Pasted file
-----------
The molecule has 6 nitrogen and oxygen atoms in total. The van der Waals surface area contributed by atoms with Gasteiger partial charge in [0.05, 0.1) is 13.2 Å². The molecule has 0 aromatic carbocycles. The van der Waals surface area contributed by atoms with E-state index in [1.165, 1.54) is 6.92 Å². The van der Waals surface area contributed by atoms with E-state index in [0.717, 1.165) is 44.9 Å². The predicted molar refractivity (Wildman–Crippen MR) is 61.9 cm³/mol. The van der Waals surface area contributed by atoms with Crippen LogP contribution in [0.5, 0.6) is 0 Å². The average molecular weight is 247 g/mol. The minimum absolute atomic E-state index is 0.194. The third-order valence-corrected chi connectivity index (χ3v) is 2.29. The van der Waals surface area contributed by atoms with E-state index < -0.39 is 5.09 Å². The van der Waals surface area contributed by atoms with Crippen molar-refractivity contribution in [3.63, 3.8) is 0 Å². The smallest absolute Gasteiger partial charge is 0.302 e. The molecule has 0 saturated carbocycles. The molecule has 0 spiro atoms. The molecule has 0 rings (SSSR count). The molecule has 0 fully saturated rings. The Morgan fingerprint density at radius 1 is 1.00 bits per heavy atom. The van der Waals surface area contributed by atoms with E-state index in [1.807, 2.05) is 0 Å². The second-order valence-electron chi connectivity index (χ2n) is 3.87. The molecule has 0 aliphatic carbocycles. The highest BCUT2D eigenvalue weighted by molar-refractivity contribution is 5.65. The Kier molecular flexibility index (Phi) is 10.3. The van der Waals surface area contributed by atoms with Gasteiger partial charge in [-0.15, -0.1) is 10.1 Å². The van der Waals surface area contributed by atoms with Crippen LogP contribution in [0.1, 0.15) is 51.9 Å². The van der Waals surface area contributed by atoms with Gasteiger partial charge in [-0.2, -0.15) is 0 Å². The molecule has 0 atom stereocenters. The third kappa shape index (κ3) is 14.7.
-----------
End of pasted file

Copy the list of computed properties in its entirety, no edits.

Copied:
The molecule has 6 nitrogen and oxygen atoms in total. The van der Waals surface area contributed by atoms with Gasteiger partial charge in [0.05, 0.1) is 13.2 Å². The molecule has 0 aromatic carbocycles. The van der Waals surface area contributed by atoms with E-state index in [1.165, 1.54) is 6.92 Å². The van der Waals surface area contributed by atoms with E-state index in [0.717, 1.165) is 44.9 Å². The predicted molar refractivity (Wildman–Crippen MR) is 61.9 cm³/mol. The van der Waals surface area contributed by atoms with Crippen LogP contribution in [0.5, 0.6) is 0 Å². The average molecular weight is 247 g/mol. The minimum absolute atomic E-state index is 0.194. The third-order valence-corrected chi connectivity index (χ3v) is 2.29. The van der Waals surface area contributed by atoms with E-state index < -0.39 is 5.09 Å². The van der Waals surface area contributed by atoms with Crippen molar-refractivity contribution in [3.63, 3.8) is 0 Å². The smallest absolute Gasteiger partial charge is 0.302 e. The molecule has 0 saturated carbocycles. The molecule has 0 spiro atoms. The molecule has 0 rings (SSSR count). The molecule has 0 fully saturated rings. The Morgan fingerprint density at radius 1 is 1.00 bits per heavy atom. The van der Waals surface area contributed by atoms with E-state index in [1.807, 2.05) is 0 Å². The second-order valence-electron chi connectivity index (χ2n) is 3.87. The molecule has 0 aliphatic carbocycles. The highest BCUT2D eigenvalue weighted by molar-refractivity contribution is 5.65. The Kier molecular flexibility index (Phi) is 10.3. The van der Waals surface area contributed by atoms with Gasteiger partial charge in [-0.15, -0.1) is 10.1 Å². The van der Waals surface area contributed by atoms with Crippen LogP contribution in [0.1, 0.15) is 51.9 Å². The van der Waals surface area contributed by atoms with Gasteiger partial charge in [-0.2, -0.15) is 0 Å². The molecule has 0 atom stereocenters. The third kappa shape index (κ3) is 14.7.